Some countries allow you to contribute to, and then receive, their State Pension. Find out how living and working abroad affects the new UK State Pension.
LIVING & WORKING OVERSEAS: Eligibility to receive another country's pension means you may still get a UK State Pension.
The standard rules on National Insurance contributions still apply to the amount you receive from the UK State Pension.
You will need to contact the individual country's government department. The one that deals with its pensions will confirm if you can contribute to, and get, their State Pension.
Note: The UK Government cannot help you with this particular matter. Many countries do not call it National Insurance (NI). They call it Social Insurance (SI) instead.
You may only need to make one claim to receive your pension. It all depends on the specific countries that you have pension entitlement to. But in some cases, you will need to make more than one claim. It will depend on where you lived or worked.
If your state pension(s) are within the European Economic Area (EEA) you claim your state pension from the last country you worked or lived in. A claim covers all EU countries, the United Kingdom, Gibraltar, and Switzerland. It is not necessary to make a separate claim in each country.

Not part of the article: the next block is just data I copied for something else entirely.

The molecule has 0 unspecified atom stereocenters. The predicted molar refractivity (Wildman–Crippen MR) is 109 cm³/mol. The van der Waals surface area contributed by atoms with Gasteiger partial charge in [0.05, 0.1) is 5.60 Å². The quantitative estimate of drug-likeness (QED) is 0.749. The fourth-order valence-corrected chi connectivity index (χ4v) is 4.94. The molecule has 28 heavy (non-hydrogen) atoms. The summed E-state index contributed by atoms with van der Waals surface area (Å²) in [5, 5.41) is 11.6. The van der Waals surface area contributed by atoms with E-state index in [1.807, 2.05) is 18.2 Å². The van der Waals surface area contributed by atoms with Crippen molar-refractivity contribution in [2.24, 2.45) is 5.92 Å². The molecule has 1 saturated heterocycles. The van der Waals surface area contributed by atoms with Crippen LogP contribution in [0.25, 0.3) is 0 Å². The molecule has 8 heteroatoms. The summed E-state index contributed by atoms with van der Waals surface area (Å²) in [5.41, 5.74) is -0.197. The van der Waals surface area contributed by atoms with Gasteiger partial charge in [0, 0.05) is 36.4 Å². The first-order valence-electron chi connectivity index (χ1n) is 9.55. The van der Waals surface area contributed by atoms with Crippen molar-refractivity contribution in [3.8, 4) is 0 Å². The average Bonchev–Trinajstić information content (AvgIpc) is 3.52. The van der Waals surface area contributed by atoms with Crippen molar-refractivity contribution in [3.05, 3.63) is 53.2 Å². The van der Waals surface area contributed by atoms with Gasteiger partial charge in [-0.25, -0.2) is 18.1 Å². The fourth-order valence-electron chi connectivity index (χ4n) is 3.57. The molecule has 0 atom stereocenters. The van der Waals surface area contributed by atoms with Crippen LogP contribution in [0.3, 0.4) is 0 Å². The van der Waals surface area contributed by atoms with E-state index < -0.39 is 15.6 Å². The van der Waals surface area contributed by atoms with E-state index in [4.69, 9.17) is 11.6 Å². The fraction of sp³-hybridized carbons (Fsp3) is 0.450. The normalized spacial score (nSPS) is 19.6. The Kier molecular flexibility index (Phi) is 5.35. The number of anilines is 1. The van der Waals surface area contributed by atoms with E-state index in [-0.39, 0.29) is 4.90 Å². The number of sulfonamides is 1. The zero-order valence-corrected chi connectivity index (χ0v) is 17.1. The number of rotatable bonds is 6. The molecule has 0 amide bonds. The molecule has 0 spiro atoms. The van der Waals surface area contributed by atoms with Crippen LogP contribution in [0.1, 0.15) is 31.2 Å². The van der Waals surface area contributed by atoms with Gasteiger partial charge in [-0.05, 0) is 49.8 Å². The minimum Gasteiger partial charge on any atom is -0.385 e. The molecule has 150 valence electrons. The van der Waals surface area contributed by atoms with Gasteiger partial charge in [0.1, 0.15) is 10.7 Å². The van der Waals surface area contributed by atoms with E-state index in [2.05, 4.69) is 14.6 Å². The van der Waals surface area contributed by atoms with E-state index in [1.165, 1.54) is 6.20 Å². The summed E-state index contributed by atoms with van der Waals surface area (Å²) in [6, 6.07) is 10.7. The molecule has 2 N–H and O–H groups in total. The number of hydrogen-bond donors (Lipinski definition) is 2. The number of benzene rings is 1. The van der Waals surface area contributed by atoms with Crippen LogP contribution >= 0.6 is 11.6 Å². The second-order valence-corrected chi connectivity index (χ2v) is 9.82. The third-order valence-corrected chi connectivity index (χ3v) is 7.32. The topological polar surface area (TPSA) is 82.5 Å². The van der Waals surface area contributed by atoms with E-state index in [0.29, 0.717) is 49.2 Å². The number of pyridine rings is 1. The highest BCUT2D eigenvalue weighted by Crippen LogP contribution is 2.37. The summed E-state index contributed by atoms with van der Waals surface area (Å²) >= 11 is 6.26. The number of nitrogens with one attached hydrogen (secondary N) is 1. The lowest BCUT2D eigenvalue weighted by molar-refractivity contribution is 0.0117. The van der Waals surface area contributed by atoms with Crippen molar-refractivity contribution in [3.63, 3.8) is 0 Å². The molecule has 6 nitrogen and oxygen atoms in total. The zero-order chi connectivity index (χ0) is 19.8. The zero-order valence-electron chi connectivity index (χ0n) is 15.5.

In this case, you must make your claim from each country for your pension(s). Thus, for each country you have lived or worked in, contact their pension service department to find out how to make a claim.
As a rule, the minimum requirement to claim your UK State Pension is having ten (10) qualifying years on your UK National Insurance record. But, these ten qualifying years do not have to be consecutive (in a row).
Often, you can use time spent abroad to increase the qualifying years in your NIC record. As a general rule this applies to the following areas of the world:
An Example: You worked and paid National Insurance contributions for 8 qualifying years in the UK. These 8 years show on your NI record when you reach State Pension age.
You then work in the EEA area for 15 years and paid contributions to their state pension scheme.
Working for less than ten UK qualifying years at retirement age means the contributions made to pensions abroad do count. The new State Pension you get is only based on the 8 years of your NI contributions made in the United Kingdom. Thus, the rest of your pension will be from the relevant EEA country.
What happens if you want to retire overseas? In most countries you will be able to claim the new State Pension while overseas. But, you will only receive the yearly State Pension increase if you live in:
A change in your circumstances can affect your new State Pension. You should contact the International Pension Centre if you need further information.
The New State Pension: A section explaining the new State Pension rules and regulations.
How State Pension is Calculated: Your NI record determines the formula for the new State Pension.
National Insurance Record: How NI record and contributions determine eligibility at State Pension age.
Contracted Out: Check what happens if you were in a workplace, personal, or stakeholder pension.
Inheriting or Increasing: The rules for State Pension payments after the death of a spouse (or partner).
How Living and Working Abroad affects the New State Pension